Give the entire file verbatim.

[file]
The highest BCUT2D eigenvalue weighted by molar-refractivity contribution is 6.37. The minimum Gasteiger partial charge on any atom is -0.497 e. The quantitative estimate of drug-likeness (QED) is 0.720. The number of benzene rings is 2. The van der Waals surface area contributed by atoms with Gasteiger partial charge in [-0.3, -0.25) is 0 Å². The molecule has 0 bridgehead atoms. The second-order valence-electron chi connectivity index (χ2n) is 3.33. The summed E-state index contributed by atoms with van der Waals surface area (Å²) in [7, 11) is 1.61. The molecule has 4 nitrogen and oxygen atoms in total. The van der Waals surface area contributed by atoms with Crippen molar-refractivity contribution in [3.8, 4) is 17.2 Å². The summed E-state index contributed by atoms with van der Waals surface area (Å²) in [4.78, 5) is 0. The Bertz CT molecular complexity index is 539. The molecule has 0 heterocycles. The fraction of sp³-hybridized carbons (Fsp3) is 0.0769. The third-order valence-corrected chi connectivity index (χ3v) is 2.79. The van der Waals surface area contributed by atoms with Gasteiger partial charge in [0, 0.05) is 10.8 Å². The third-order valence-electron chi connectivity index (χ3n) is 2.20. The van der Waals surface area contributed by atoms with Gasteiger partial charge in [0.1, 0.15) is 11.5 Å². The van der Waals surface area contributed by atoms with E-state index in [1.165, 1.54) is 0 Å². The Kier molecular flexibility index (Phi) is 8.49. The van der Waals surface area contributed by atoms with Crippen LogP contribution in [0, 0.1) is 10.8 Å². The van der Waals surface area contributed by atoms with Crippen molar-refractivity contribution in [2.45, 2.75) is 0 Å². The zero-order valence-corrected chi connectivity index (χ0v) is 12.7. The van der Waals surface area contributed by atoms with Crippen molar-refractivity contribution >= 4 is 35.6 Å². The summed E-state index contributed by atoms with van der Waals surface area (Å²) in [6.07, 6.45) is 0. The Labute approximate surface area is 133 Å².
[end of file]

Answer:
The highest BCUT2D eigenvalue weighted by molar-refractivity contribution is 6.37. The minimum Gasteiger partial charge on any atom is -0.497 e. The quantitative estimate of drug-likeness (QED) is 0.720. The number of benzene rings is 2. The van der Waals surface area contributed by atoms with Gasteiger partial charge in [-0.3, -0.25) is 0 Å². The molecule has 0 bridgehead atoms. The second-order valence-electron chi connectivity index (χ2n) is 3.33. The summed E-state index contributed by atoms with van der Waals surface area (Å²) in [7, 11) is 1.61. The molecule has 4 nitrogen and oxygen atoms in total. The van der Waals surface area contributed by atoms with Crippen molar-refractivity contribution in [3.8, 4) is 17.2 Å². The summed E-state index contributed by atoms with van der Waals surface area (Å²) in [4.78, 5) is 0. The Bertz CT molecular complexity index is 539. The molecule has 0 heterocycles. The fraction of sp³-hybridized carbons (Fsp3) is 0.0769. The third-order valence-corrected chi connectivity index (χ3v) is 2.79. The van der Waals surface area contributed by atoms with Gasteiger partial charge in [0, 0.05) is 10.8 Å². The third-order valence-electron chi connectivity index (χ3n) is 2.20. The van der Waals surface area contributed by atoms with Gasteiger partial charge in [0.1, 0.15) is 11.5 Å². The van der Waals surface area contributed by atoms with E-state index in [1.165, 1.54) is 0 Å². The Kier molecular flexibility index (Phi) is 8.49. The van der Waals surface area contributed by atoms with Crippen LogP contribution in [0, 0.1) is 10.8 Å². The van der Waals surface area contributed by atoms with Crippen molar-refractivity contribution in [2.45, 2.75) is 0 Å². The zero-order valence-corrected chi connectivity index (χ0v) is 12.7. The van der Waals surface area contributed by atoms with Crippen molar-refractivity contribution >= 4 is 35.6 Å². The summed E-state index contributed by atoms with van der Waals surface area (Å²) in [6.07, 6.45) is 0. The Labute approximate surface area is 133 Å².